Most banks have several options for business savings accounts. It doesn’t have to be anything fancy to serve this purpose but be sure to take a look at your options. If you can get a good interest rate or other benefits while you are at it, so much the better.
Not only is it a good idea to have funds in savings for a rainy day, but it can help build a relationship with your bank, which will in turn help with the next step.
Use the savings account to secure a small business loan from your bank. Even if you do not need the money, this is a critical step if building your business credit.
By using the savings account to secure the loan, you ensure that you do not need to already have business credit to get the loan.
It doesn’t have to be a traditional term loan. A line of credit will work also, but you will need to make regular draws and payments for it to serve the purpose.
If a traditional bank is proving to be absolutely out of the question, consider one of the excellent online or microlenders that are available now. This is a world where traditional lending institutions are not the only name in the game.
Since you have the cash, use the funds to invest in your business. Expand, take advantage of deals from wholesalers, or spruce the place up a bit.
Just be certain to make the payments on time or early. This is where the credit building power comes in. Failing to do so will be counterproductive.
Do not be afraid of a business credit card. Used properly they can be amazing tools for building your business and your business credit.
Do your research. Find the card with the best interest rate, but don’t stop there. Pay attention to other benefits. Many cards offer cash back incentive, travel points, and other rewards that can help you continue to grow.
If you have to start with a lower limit, higher interest rate, and no incentives or rewards, that’s fine. Just make your payments faithfully and upgrade when you can. If you do your part, it won’t take long.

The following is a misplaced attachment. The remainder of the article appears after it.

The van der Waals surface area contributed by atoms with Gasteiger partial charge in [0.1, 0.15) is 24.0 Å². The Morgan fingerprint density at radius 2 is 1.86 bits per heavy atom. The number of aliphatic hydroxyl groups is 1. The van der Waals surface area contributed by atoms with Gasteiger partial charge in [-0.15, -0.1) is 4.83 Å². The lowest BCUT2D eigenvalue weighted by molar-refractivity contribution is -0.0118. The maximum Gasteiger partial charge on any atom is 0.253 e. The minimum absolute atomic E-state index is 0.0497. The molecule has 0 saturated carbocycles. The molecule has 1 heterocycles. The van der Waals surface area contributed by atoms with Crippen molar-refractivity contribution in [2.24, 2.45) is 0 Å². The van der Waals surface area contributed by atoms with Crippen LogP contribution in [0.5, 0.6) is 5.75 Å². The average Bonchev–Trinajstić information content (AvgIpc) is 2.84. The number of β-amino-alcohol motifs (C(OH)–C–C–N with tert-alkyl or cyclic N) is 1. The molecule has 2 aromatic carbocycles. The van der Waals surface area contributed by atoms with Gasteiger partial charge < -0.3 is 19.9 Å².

Take a look at those vendors you do business with in the regular course of your business. Who do you buy supplies from? What wholesalers to do use regularly?
Most vendors turn delinquent payments over to collections, who in turn report to the credit agencies. On time payments are reported directly by the vendors, but not all vendors do this automatically. Ask them if they do, and if not, ask them if they will.
If they will not, consider finding new vendors that will report your on-time payments.
Do you see a pattern here? It doesn’t matter if you follow every single step if you do not make your payments on time. Late payments are reported the same as on-time payments, and if you want to build your business credit, you definitely do not want late payments on the credit report.
Despite the fact that most lenders use D&B for business scores, you need to obtain a copy of your business credit report annually from each agency. You will need to contact them to determine how to do this, but it is your right to have a copy of the report. There may be a fee.
Review each report carefully for errors. If you find mistakes, contact the reporting agencies to determine their policy for removal. Be sure to check for creditors that you do not have accounts with as well as erroneously reported late payments.
Also make certain that personal accounts are not showing up on your business report.
If you find mistakes, you are likely going to need to request the correction in writing. You will also need to obtain a new copy in a few months to ensure the corrections were made. Ask the agency how long the corrections should take and check after that amount of time has passed.
If you do not find mistakes, then once a year is reasonable for checking reports.
It is a great thing to have business credit separate from your personal credit. Also, it means that if you already have a poor personal credit score, you can still build and run a business successfully.
It also means that problems with your business do not have to affect your personal credit score.
Building your business credit isn’t hard, but it does take time and commitment. You have to put the gears in motion and then you have to keep them oiled.
You can’t neglect payments, and you have to continually monitor reports to make sure they are accurate. If you do these things, you will be well on your way to building a strong business credit score.
Discover this new way to build your business credit.